How Do You Finish a Life with Wounds? Thoughts on Saint Francis on His Feast Day

Francis3 ChangedToday is the Feast Day of Saint Francis, which in the Catholic tradition, is the day to remember and celebrate the life and death of the saints. Francis died on this day 791 years ago, in 1226 after many years of contending with various debilitating illnesses. His final weeks are referred to by locals in Assisi still as sua agonia (his agony).

As a Protestant, I derived great spiritual consolation from Saint Francis during a time when I was bereft of hope and inclined toward despair. (I have written a book about him: A Mended and Broken Heart, the Life and Love of Francis of Assisi if you are interested in a journalistic nonCatholic interpretation of his life.)

I can’t say specifically what it was about this saint that so affected me. But during my first visit to Assisi many years ago, I experienced consolations that I cannot account for in earthly terms. The singular question that pressed in on me at the time was, How does one finish a life with wounds?

Francis had been a happy youth, born in 1182 in the medieval fortressed city-state of Assisi, sprawled along the southern slope of  Mount Subasio. He was the son of a wealthy cloth merchant, Peter Bernadine, and his French wife, Pica. 

He was a little short, with large kind eyes, bearded, and had delicate hands and a frail physical constitution. Francis was known to sing songs of the Troubadours– French poets who traveled the countryside making melodies of the love’s  longings. He apprenticed his father in the cloth business, happily assuming the role of model and trend-setter for silks and velvets of extravagant colors. His friends, when they’d been drinking, which was often, called him “our dominus” — our king. The appellation endeared Francis, and he would sing for them in French and buy another round of drinks. He was the leader of a “wild pack of Assisi youths,” as one historian puts it. Even so, Francis was well-liked. His extravagant generosity and courtesy extended to all, including the poor.

At the age of 20 Francis had fought with Assisi in a local battle against neighboring Perugia, and his hometown warriors were slaughtered. He himself was taken prisoner in Perugia where he languished for a year underground with little food, bad water, cold conditions, and no latrine and contracted malaria that would plague him the rest of his days. His father negotiated a ransom for his release. Francis remained bedridden for a year in recovery. He was never the same.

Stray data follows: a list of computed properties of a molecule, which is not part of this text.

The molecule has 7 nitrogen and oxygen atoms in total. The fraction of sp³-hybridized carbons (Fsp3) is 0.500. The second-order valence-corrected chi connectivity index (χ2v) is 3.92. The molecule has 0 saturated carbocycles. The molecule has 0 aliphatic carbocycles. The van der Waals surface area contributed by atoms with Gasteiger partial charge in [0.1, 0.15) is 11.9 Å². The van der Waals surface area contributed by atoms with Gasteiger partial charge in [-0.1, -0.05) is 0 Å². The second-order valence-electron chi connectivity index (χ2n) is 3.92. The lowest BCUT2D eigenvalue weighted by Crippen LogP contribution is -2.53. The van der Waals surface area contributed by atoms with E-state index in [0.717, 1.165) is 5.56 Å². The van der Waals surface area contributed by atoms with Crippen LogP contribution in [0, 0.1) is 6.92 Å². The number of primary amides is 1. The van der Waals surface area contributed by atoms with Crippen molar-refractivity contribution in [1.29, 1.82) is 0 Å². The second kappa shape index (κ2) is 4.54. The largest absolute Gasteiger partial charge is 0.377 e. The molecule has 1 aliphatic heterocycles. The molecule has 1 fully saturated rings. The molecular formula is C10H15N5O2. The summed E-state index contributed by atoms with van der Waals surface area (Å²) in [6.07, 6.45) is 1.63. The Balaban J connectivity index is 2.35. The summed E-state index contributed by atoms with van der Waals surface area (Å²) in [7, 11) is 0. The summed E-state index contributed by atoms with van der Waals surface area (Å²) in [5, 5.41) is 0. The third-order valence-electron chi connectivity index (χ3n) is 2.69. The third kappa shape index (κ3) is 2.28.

At the age of 23, while on an errand for his father, he passed a run-down church a mile south of Assisi called San Damiano. He stopped to rest inside the crumbling walls. Francis reposed beneath a Syrian cross hanging over the altar bearing the image of the crucified Christ. He perceived the image was speaking to him. “Francis,” it said, “don’t you see that my house is being destroyed? Go, then, and rebuild it.” This began what would become a protracted but life-shattering conversion of Francis, emulating Christ in humility and poverty. 

During that first visit to Assisi, on our last morning, I made my way alone in the early light down to that little church. It was here where Francis had retreated near the end of his life when illness and blindness had nearly incapacitated him. He lay day and night in a hut tended to by his female companion, Clare, unable to endure sun or firelight.

I found a spot under a tree behind the church near a cistern, the morning’s light glinting off the olive trees wet from dew. I thought of Clare, whom Francis had brought here. Some say they’d loved each other but had renounced it. The life of Francis was a love story in any case. I thought of the question I had put to Francis in my imagination — How does one finish a life with wounds? I heard nuns singing from inside the walls — the same walls Francis had built when the voice said, “rebuild my church.” He had been given a task. He accepted a humble responsibility. From that church where I sat, the image of the crucified One brought him purpose and rescued him. So he picked up a stone.

He was a pilgrim, stripped of the life’s consolations. Life as a pilgrim had but a single purpose: to have eyes to look for the unexpected, to imagine possibilities, and to remain accessible to the voice that speaks. He heard it and picked up another stone. When he could find none, he begged for stones. Stone upon stone, amid olive groves and singing birds, cooled by morning mists, he moved and moved and piled and scraped until the stones became a wall. The wall became a church. The church became an assertion.

At the end of Francis’ life, age 44, his liver and spleen were distended with lesions. Malarial parasites made him vomit. He found it hard to breathe. The paradox was, even in suffering, his death became an assertion. God acted always only in love. He made a request of his brothers as his final gesture on this earth: “When you see that I have come to the end, put me out naked on the ground and allow me to lie there for as long as it takes to walk a leisurely mile.”

They lay him naked, face down, and he embraced God’s beauty in the dirt. He remembered his dependence on God alone. He whispered to a brother, “I have done what is mine to do. May Christ teach you what yours to do.”

How does one live out a life with wounds?  Pray open-armed, for the One who hears also stretched his arms wide. And move stones.

thinquill

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